Although genetic abnormalities can explain some of the high NF-κB activity in MM, it is likely that a substantial portion of the NF-κB signalling in this disease arises as a consequence of interactions within the bone marrow microenvironment [128]. One such mechanism for NF-κB activation is via CD40-CD40L interactions [100,129]. CD40 is a cell surface marker not usually expressed on normal plasma cells but has been shown to be increased in the early stages of MM [130]. Furthermore, blocking the interaction of CD40 with CD40L decreases NF-κB activation [126]. This results in the inhibition of IL-6 and vascular endothelial growth factor (VEGF) secretion, which in turn leads to growth arrest and cell death of MM cells [131]. Furthermore, the bone marrow stromal cells (BMSC) found in the MM tumour microenvironment have also been found to express high levels of NF-κB activation that helps to support the proliferation, survival and drug resistance of malignant plasma cells within the bone marrow niche [132]. Adherence of MM cells to BMSCs induces NF-κB-dependent cytokine transcription and secretion of TNFα, IL-6, VEGF, RANKL and BAFF, to promote MM cell survival and growth through MM cell NF-κB activation [133,134].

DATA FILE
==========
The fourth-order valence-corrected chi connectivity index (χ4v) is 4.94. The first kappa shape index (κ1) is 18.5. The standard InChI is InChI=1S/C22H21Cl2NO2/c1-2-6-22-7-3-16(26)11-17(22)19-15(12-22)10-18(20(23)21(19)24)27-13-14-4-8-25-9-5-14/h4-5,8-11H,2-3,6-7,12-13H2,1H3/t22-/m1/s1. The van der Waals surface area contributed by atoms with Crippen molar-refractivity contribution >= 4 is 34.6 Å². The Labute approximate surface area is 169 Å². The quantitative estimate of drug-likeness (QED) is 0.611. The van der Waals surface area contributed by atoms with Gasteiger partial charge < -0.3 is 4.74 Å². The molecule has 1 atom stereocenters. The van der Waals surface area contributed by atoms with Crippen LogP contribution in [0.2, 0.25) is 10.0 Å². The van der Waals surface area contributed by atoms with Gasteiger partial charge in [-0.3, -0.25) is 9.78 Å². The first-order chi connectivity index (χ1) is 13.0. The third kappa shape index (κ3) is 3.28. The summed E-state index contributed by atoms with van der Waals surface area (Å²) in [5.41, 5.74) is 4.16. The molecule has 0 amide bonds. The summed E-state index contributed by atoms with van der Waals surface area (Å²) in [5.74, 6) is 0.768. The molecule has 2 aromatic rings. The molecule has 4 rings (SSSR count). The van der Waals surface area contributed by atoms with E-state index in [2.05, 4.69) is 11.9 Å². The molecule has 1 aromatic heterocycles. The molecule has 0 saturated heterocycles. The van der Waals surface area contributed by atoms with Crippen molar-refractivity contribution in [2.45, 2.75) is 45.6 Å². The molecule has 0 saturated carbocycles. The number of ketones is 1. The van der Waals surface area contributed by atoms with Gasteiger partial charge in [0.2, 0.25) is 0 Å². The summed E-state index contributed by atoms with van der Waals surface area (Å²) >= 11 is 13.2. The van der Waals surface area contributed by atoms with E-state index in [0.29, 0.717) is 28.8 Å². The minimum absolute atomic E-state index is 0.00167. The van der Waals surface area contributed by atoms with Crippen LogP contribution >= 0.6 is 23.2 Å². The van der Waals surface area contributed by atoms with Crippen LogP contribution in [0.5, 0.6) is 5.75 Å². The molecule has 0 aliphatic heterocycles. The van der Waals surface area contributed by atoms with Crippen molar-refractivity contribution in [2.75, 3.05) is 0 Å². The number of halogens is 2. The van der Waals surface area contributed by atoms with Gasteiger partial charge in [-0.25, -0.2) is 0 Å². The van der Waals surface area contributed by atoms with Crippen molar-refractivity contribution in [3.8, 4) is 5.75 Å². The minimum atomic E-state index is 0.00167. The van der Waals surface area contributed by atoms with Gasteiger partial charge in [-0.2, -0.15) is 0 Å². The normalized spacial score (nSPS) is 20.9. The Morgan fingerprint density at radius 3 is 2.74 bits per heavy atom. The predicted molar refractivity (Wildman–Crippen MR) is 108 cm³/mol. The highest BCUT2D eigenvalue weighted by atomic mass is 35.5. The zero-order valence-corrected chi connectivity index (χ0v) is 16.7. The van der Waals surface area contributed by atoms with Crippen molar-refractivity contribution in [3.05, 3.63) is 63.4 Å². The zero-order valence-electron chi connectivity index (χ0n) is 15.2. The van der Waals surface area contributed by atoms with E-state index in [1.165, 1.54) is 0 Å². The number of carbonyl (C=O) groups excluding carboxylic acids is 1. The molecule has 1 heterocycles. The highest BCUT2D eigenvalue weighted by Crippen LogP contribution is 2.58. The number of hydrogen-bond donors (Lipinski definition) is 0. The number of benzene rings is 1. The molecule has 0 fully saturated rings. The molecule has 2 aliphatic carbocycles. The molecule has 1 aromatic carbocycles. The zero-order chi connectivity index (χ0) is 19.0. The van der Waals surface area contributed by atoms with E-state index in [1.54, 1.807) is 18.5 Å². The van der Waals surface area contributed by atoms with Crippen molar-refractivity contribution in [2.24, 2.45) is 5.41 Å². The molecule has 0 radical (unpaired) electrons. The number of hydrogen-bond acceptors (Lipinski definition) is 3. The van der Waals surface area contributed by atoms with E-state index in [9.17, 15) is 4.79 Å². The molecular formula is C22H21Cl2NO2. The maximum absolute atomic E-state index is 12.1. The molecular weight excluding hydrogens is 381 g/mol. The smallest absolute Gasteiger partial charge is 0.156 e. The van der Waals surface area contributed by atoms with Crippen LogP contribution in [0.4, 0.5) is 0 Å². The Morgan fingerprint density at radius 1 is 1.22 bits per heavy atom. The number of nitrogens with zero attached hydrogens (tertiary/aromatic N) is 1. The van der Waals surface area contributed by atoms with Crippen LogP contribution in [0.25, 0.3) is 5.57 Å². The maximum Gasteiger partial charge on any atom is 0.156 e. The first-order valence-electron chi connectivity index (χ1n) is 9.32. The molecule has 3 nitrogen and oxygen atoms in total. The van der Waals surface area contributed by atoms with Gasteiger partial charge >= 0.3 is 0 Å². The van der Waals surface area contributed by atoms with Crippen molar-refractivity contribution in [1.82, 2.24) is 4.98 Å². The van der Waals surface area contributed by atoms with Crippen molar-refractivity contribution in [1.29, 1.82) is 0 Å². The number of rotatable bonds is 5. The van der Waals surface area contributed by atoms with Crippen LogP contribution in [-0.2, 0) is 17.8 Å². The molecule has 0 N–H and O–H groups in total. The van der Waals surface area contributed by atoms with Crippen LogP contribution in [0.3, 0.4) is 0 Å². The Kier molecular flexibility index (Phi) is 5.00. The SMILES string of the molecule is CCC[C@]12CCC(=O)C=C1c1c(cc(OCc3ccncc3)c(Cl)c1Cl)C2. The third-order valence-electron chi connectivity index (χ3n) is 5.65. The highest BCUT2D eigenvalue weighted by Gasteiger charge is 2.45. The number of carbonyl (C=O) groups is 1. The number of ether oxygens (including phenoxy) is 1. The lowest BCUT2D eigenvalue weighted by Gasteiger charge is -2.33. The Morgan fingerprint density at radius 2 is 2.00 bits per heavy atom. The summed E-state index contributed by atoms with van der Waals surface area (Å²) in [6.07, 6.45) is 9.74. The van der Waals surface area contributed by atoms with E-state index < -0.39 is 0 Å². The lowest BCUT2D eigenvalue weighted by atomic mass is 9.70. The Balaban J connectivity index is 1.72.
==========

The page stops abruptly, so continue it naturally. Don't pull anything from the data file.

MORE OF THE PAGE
Although normal plasma cells do not usually express RANKL, MM cells can gain the expression of this ligand [135] and interaction with RANK-expressing osteoclasts mediates their differentiation and activation through activation of NF-κB [136]. Inhibition of NF-κB signalling blocks osteoclastogenesis, which indicates the role of NF-κB in the RANKL-RANK signalling pathway and in establishing the bone-destructive microenvironment that occurs in MM [137]. NF-κB activation in MM can also result from BAFF and APRIL. For example, interference with BAFF signalling significantly reduces plasma cell numbers, which suggests that activation of NF-κB by BAFF contributes to the survival of plasma cells [138]. MM cells highly express two receptors for BAFF and APRIL, B-cell maturation antigen (BCMA) and TACI [139]. This suggests a role for these molecules in the pathology of MM the disease [127].